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Mrs. Gibbs's changing feelings about George's marriage in Our Town


Mrs. Gibbs initially feels apprehensive about George's marriage in Our Town, worrying about his readiness and the changes it will bring. However, her feelings evolve as she recognizes the importance of love and companionship for her son, ultimately accepting and supporting his decision to marry Emily.

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Why does Mrs. Gibbs change her mind about the wedding in Our Town?

“Act II” in Our Town by Thornton Wilder is labeled “Love and Marriage.”  The play portrays the lives of the citizens of a small town in New Hampshire at the turn of the twentieth century.    Using the Gibbs and Webbs families as his primary characters, Emily Webb and George Gibbs are getting married when Act II begins. 

The Stage Manager enters and points out some interesting facts and Mrs. Webbs and Mrs. Gibbs.

… both of those ladies cooked three meals a day—one of ‘em for twenty years, the other for forty—and no summer vacation.  They brought up two children apiece, washing, cleaned the house—and never a nervous breakdown. 

This the life of a woman  in this time in history.

Establishing the subject of the act, the Manager quotes a line from a poem called “Lucinda Matlock” by Edgar Lee Masters:

You’ve got to love life to have life, and you’ve got to have life to love life.

All of these lovely people enjoy their lives for the most part and live each day to the fullest.

It is Emily and George’s wedding day.  Mrs. Gibbs comes down to prepare breakfast.  Dr. Gibbs teases her about losing one of her chicks.  She is obviously upset and shares with her husband her fears. First, she thinks that George is too immature.  He does not take care of his clothes or know when to dress warmly.  In addition, Emily is too immature as well.  George will get a cold because she does not know how to take of him.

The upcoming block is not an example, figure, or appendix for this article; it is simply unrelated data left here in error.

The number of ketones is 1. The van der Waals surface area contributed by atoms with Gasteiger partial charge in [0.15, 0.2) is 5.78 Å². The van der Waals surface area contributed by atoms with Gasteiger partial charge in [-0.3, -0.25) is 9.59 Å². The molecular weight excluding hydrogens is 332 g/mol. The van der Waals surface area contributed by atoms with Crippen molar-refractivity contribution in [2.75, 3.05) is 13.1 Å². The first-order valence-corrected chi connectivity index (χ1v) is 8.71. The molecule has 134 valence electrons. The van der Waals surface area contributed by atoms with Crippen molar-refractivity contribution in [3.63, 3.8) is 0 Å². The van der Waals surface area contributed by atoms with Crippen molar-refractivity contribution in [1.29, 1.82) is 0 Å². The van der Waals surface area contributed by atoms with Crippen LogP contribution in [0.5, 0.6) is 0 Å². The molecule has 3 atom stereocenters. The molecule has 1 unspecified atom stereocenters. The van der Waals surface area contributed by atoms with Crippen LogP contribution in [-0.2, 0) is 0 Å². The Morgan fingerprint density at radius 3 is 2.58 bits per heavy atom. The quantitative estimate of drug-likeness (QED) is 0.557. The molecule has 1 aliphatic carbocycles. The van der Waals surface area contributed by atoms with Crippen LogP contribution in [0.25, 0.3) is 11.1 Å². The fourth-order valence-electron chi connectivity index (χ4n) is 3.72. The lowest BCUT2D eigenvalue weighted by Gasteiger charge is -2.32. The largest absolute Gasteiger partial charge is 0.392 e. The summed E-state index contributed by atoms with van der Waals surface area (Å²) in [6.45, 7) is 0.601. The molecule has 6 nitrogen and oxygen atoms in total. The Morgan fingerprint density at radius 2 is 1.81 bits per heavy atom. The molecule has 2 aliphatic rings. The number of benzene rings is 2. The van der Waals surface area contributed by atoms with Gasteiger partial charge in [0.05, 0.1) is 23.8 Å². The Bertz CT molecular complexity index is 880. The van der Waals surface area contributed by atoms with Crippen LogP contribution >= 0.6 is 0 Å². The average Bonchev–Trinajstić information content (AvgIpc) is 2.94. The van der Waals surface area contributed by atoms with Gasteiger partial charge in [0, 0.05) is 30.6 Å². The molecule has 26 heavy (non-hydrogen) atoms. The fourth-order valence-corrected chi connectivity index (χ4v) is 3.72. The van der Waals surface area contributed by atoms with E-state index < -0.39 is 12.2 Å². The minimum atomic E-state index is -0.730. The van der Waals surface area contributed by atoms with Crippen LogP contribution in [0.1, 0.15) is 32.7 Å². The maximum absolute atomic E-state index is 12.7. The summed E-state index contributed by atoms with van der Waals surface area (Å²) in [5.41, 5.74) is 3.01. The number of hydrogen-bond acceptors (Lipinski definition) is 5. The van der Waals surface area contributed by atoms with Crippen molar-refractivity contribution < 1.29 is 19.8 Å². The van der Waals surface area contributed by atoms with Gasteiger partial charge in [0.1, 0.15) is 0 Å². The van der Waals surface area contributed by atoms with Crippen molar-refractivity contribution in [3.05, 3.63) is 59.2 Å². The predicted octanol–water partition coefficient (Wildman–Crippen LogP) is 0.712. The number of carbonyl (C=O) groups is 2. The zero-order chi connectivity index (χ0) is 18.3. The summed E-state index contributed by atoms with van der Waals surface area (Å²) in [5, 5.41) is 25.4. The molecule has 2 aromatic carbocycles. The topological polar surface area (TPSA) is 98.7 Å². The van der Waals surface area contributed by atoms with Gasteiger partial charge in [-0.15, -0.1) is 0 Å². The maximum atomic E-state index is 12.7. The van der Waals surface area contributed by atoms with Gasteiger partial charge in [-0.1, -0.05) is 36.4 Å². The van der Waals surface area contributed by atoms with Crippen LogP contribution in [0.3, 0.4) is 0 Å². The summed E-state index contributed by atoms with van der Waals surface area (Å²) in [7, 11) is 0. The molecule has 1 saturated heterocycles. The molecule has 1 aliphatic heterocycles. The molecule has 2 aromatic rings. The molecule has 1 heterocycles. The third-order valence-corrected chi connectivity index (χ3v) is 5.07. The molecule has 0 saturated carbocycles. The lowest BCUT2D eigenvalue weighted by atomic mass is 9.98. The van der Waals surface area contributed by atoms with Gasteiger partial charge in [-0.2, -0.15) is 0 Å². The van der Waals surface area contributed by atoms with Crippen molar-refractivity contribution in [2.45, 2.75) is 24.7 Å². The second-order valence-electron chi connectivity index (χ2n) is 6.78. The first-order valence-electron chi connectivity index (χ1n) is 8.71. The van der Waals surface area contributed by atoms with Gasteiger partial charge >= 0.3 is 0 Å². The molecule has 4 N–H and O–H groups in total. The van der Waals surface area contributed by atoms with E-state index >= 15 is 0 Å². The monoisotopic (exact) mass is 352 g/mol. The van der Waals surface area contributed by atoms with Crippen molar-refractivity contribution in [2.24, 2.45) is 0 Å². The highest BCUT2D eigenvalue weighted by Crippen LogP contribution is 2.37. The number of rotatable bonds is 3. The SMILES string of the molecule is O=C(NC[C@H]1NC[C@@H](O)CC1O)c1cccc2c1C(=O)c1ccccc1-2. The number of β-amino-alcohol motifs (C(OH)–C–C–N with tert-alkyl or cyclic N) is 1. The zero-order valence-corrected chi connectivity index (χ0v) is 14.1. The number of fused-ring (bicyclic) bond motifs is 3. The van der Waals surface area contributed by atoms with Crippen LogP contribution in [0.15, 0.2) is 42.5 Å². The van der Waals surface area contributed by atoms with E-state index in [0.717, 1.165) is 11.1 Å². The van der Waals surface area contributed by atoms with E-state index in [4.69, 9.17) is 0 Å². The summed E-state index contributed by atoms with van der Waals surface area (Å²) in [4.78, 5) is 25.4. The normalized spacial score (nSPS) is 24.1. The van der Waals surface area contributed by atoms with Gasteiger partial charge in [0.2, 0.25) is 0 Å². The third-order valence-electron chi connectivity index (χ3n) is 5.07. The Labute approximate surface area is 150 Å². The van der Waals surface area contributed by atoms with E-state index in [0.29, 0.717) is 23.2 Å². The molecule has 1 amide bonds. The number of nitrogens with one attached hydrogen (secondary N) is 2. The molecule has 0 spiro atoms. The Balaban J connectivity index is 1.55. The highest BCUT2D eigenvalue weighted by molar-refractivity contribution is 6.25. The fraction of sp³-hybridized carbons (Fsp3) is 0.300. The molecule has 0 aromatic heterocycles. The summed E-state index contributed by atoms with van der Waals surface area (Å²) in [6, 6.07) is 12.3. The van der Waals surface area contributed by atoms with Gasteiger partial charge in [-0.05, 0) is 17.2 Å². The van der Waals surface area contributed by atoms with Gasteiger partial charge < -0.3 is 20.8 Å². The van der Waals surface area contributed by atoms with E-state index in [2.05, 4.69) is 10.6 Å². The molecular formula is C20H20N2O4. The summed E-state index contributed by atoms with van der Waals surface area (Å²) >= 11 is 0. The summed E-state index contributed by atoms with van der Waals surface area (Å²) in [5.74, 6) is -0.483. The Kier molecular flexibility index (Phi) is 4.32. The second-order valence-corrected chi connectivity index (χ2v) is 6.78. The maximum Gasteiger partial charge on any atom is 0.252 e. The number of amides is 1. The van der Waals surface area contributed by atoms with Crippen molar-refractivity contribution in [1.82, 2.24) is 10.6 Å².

Dr. Gibbs begins to talk to his wife. He shares with his wife that he felt like he was marrying a total stranger when they were married.   For the first time, he tells her that he was afraid that the two of them would not have enough to talk about…but they have survived and are not only husband and wife but friends as well.  He also states that everyone starts out the same, and every couple faces their own set of problems. 

Mrs. Gibbs decides that human beings are not meant to live by themselves; they should live in pairs. This few moments of sharing with her husband reminds George’s mother about  how it feels to be young and in love. Every mother and father worry about their children as they begin their married lives. Even Dr. and Mrs. Gibbs started out with their own problems.  They survived, as will Emily and George.

It is the vicious cycle that the Stage Manager refers to in the beginning of the act.  One generation has the same feelings that the previous generation faces.  Life goes on and on.  People are born, they grow up, they fall in love, and they get married. That was the cycle of life in 1904 in Grover’s Corners and every little town in the United States.

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Why does Mrs. Gibbs change her opinion about George's marriage in Our Town?

Mrs. Gibbs is a character who, when she first hears about George's plans to marry Emily, reacts in a way that perhaps is understandable given her love for George and her concern for him. Note what she says in the following speech:

I declare I don't know how he'll get along. I've arranged his clothes and seen to it he's put warm things on--Frank! They're too young. Emily won't think of such things. He'll catch his death of cold within a week...

Her objections in this speech are based on her maternal concern for George and her worry that he will not be looked after properly. However, after a little time to think about it, she accepts that she needs to let go and that they need to marry:

And once he's on the farm, he might just as well have a companion, seeing he's found a fine girl like Emily... People are meant to live two by two in this world... Yes, Frank, go up and tell them it's all right.

Mrs. Gibbs seems to have moved in this speech from shock to acceptance. Having had time to think about it, she begins to see that George is growing up and that it would be good for him to have a wife as he starts the next chapter of his life. Mrs. Gibbs therefore changes her mind as she begins to think about her son's marriage and has time to let the shock subside.

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